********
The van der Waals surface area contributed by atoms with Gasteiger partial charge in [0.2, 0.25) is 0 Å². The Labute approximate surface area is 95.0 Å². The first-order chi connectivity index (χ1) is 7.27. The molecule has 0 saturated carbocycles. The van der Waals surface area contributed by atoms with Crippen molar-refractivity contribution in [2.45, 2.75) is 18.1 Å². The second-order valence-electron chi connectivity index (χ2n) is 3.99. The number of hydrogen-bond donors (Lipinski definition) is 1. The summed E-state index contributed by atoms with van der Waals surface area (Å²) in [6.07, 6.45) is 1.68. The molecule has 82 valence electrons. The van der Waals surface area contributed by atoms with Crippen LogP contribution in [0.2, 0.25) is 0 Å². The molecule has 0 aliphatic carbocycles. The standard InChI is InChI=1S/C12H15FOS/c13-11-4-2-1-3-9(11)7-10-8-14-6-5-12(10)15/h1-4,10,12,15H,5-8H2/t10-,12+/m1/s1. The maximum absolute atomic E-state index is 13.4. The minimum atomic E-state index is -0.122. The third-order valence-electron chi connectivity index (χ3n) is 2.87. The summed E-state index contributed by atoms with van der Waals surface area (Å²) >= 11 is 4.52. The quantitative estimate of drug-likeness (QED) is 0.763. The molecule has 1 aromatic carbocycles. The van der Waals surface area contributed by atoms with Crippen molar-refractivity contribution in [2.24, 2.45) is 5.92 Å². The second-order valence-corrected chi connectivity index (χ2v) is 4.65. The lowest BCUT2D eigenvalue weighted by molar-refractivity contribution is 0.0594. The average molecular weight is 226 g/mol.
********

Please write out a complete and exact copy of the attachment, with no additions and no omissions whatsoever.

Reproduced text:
The van der Waals surface area contributed by atoms with Gasteiger partial charge in [0.2, 0.25) is 0 Å². The Labute approximate surface area is 95.0 Å². The first-order chi connectivity index (χ1) is 7.27. The molecule has 0 saturated carbocycles. The van der Waals surface area contributed by atoms with Crippen molar-refractivity contribution in [2.45, 2.75) is 18.1 Å². The second-order valence-electron chi connectivity index (χ2n) is 3.99. The number of hydrogen-bond donors (Lipinski definition) is 1. The summed E-state index contributed by atoms with van der Waals surface area (Å²) in [6.07, 6.45) is 1.68. The molecule has 82 valence electrons. The van der Waals surface area contributed by atoms with Crippen LogP contribution in [0.2, 0.25) is 0 Å². The molecule has 0 aliphatic carbocycles. The standard InChI is InChI=1S/C12H15FOS/c13-11-4-2-1-3-9(11)7-10-8-14-6-5-12(10)15/h1-4,10,12,15H,5-8H2/t10-,12+/m1/s1. The maximum absolute atomic E-state index is 13.4. The minimum atomic E-state index is -0.122. The third-order valence-electron chi connectivity index (χ3n) is 2.87. The summed E-state index contributed by atoms with van der Waals surface area (Å²) >= 11 is 4.52. The quantitative estimate of drug-likeness (QED) is 0.763. The molecule has 1 aromatic carbocycles. The van der Waals surface area contributed by atoms with Crippen molar-refractivity contribution in [2.24, 2.45) is 5.92 Å². The second-order valence-corrected chi connectivity index (χ2v) is 4.65. The lowest BCUT2D eigenvalue weighted by molar-refractivity contribution is 0.0594. The average molecular weight is 226 g/mol.